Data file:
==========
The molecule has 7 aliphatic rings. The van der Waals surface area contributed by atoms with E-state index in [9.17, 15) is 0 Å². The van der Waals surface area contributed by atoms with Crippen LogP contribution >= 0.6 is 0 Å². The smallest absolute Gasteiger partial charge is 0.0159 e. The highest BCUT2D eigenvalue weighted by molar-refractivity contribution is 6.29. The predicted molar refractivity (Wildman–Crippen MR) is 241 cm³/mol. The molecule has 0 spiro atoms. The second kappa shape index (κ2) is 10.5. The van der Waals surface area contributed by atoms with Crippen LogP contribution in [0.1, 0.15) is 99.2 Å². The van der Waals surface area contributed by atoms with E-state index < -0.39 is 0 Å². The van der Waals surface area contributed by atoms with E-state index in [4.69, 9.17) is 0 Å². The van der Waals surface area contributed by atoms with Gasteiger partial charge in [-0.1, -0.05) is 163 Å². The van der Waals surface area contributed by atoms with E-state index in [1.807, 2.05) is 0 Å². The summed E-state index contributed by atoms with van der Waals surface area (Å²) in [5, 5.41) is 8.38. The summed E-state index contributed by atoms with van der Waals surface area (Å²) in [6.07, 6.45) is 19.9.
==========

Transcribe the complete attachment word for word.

The molecule has 7 aliphatic rings. The van der Waals surface area contributed by atoms with E-state index in [9.17, 15) is 0 Å². The van der Waals surface area contributed by atoms with Crippen LogP contribution >= 0.6 is 0 Å². The smallest absolute Gasteiger partial charge is 0.0159 e. The highest BCUT2D eigenvalue weighted by molar-refractivity contribution is 6.29. The predicted molar refractivity (Wildman–Crippen MR) is 241 cm³/mol. The molecule has 0 spiro atoms. The second kappa shape index (κ2) is 10.5. The van der Waals surface area contributed by atoms with Crippen LogP contribution in [0.1, 0.15) is 99.2 Å². The van der Waals surface area contributed by atoms with E-state index < -0.39 is 0 Å². The van der Waals surface area contributed by atoms with E-state index in [4.69, 9.17) is 0 Å². The van der Waals surface area contributed by atoms with Gasteiger partial charge in [-0.1, -0.05) is 163 Å². The van der Waals surface area contributed by atoms with E-state index in [1.807, 2.05) is 0 Å². The summed E-state index contributed by atoms with van der Waals surface area (Å²) in [5, 5.41) is 8.38. The summed E-state index contributed by atoms with van der Waals surface area (Å²) in [6.07, 6.45) is 19.9.